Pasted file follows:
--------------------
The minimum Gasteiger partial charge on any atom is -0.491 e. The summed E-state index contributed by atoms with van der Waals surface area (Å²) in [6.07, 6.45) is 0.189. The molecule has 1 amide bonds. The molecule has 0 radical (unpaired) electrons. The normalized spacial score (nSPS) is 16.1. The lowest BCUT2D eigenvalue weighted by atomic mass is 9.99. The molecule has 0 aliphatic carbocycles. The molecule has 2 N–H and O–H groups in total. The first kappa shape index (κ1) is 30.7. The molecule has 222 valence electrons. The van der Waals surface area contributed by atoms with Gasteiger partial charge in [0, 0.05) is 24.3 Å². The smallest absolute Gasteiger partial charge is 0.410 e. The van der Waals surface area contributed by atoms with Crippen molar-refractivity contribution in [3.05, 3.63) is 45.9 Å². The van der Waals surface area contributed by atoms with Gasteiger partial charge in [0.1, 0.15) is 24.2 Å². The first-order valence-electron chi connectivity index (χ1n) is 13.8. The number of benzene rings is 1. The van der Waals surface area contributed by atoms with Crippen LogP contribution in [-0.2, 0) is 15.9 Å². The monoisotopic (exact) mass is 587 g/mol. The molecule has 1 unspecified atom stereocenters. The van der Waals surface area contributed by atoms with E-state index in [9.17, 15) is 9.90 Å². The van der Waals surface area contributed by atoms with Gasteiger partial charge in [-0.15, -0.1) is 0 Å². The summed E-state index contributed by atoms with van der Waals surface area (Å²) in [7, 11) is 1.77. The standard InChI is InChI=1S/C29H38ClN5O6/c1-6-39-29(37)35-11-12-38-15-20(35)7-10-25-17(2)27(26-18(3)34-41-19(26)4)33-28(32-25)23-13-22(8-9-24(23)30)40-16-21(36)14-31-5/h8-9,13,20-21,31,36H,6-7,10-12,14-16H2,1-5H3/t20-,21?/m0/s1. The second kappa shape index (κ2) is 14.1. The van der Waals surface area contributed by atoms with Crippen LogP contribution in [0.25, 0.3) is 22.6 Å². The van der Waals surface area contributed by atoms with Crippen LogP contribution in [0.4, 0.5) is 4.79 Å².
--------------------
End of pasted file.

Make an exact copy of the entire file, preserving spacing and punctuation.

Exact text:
The minimum Gasteiger partial charge on any atom is -0.491 e. The summed E-state index contributed by atoms with van der Waals surface area (Å²) in [6.07, 6.45) is 0.189. The molecule has 1 amide bonds. The molecule has 0 radical (unpaired) electrons. The normalized spacial score (nSPS) is 16.1. The lowest BCUT2D eigenvalue weighted by atomic mass is 9.99. The molecule has 0 aliphatic carbocycles. The molecule has 2 N–H and O–H groups in total. The first kappa shape index (κ1) is 30.7. The molecule has 222 valence electrons. The van der Waals surface area contributed by atoms with Gasteiger partial charge in [0, 0.05) is 24.3 Å². The smallest absolute Gasteiger partial charge is 0.410 e. The van der Waals surface area contributed by atoms with Crippen molar-refractivity contribution in [3.05, 3.63) is 45.9 Å². The van der Waals surface area contributed by atoms with Gasteiger partial charge in [0.1, 0.15) is 24.2 Å². The first-order valence-electron chi connectivity index (χ1n) is 13.8. The number of benzene rings is 1. The van der Waals surface area contributed by atoms with Crippen LogP contribution in [-0.2, 0) is 15.9 Å². The monoisotopic (exact) mass is 587 g/mol. The molecule has 1 unspecified atom stereocenters. The van der Waals surface area contributed by atoms with E-state index in [9.17, 15) is 9.90 Å². The van der Waals surface area contributed by atoms with Gasteiger partial charge in [-0.15, -0.1) is 0 Å². The summed E-state index contributed by atoms with van der Waals surface area (Å²) in [7, 11) is 1.77. The standard InChI is InChI=1S/C29H38ClN5O6/c1-6-39-29(37)35-11-12-38-15-20(35)7-10-25-17(2)27(26-18(3)34-41-19(26)4)33-28(32-25)23-13-22(8-9-24(23)30)40-16-21(36)14-31-5/h8-9,13,20-21,31,36H,6-7,10-12,14-16H2,1-5H3/t20-,21?/m0/s1. The second kappa shape index (κ2) is 14.1. The van der Waals surface area contributed by atoms with Crippen LogP contribution in [0.25, 0.3) is 22.6 Å². The van der Waals surface area contributed by atoms with Crippen LogP contribution in [0.4, 0.5) is 4.79 Å².